Quinacrine-Mediated Autophagy and Apoptosis in Colon Cancer Cells Is Through a p53- and p21-Dependent Mechanism
Authors: Mohapatra, Purusottam; Preet, Ranjan; Das, Dipon; Satapathy, Shakti Ranjan; Choudhuri, Tathagata; Wyatt, Michael D.; Kundu, Chanakya Nath
Source: Oncology Research Featuring Preclinical and Clinical Cancer Therapeutics, Volume 20, Numbers 2-3, 2012 , pp. 81-91(11)
Publisher: Cognizant Communication Corporation
Abstract:We previously showed that quinacrine (QC), a small molecule antimalarial agent, also presented anticancer activity in breast cancer cells through activation of p53, p21, and inhibition of topoisomerase activity. Here we have systematically studied the detailed cell death mechanism of this drug using three colon cancer cell lines (HCT-116 parental, isogenic HCT-116 p53−/−, and HCT-116 p21−/− sublines). QC caused a dose-dependent reduction in cell viability in all three cell lines. However, the parental cells were more susceptible to QC-mediated cell death, suggesting that p53- and p21-dependent processes were involved. QC-mediated cell death was measured with the following endpoints: the Bax/Bcl-xL ratio, cleaved PARP, apoptotic nuclei visualized by DAPI staining, and COMET formation. In addition, markers of autophagy were measured. Acridine orange staining revealed increased accumulation of autophagic vacuoles (AVs) after QC treatment in a dose-dependent manner in parental cells, and decreased staining in isogenic HCT-116 p53−/− and HCT-116 p21−/− cells. Immunofluorescence of LC3B was significantly lowered in QC-treated cells lacking p53 or p21, compared to the parental cells. Interestingly, the expression of the autophagy marker LC3B-II after exposure to QC was decreased in either p53 or p21 null cells compared to parental cells. After deletion of p21 in HCT-116 p53−/− cells, no change in LC3B-II expression was noted following QC treatment. Collectively, the results suggest that QC-mediated autophagy and apoptosis dependent on p53 and p21.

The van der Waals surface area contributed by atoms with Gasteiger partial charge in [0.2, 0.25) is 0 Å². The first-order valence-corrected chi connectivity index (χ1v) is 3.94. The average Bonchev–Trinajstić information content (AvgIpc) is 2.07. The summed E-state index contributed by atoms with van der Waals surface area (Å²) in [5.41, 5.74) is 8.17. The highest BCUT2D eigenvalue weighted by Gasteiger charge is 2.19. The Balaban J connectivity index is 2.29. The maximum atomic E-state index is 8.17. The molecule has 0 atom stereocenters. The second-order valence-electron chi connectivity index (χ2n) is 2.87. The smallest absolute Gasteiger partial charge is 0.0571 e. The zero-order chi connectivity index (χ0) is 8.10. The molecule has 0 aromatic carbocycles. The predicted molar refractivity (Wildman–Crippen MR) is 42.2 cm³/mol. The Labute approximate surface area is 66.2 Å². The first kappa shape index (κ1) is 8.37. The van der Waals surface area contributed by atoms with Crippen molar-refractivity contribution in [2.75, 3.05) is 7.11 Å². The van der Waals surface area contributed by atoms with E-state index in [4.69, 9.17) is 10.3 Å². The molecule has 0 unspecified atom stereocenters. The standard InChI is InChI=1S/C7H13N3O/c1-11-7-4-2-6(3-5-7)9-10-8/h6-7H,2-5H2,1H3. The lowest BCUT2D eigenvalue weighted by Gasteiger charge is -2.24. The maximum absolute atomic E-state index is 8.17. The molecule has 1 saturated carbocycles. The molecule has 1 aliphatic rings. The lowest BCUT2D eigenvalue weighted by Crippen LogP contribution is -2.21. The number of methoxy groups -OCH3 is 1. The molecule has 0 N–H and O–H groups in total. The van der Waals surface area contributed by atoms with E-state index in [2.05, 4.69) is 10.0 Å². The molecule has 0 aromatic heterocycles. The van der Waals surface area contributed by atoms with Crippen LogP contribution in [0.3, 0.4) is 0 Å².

Document Type: Research Article
Publication date: 2012
- Formerly: Oncology Research Incorporating Anti-Cancer Drug Design
Oncology Research Featuring Preclinical and Clincal Cancer Therapeutics publishes research of the highest quality that contributes to an understanding of cancer in areas of molecular biology, cell biology, biochemistry, biophysics, genetics, biology, endocrinology, and immunology, as well as studies on the mechanism of action of carcinogens and therapeutic agents, reports dealing with cancer prevention and epidemiology, and clinical trials delineating effective new therapeutic regimens.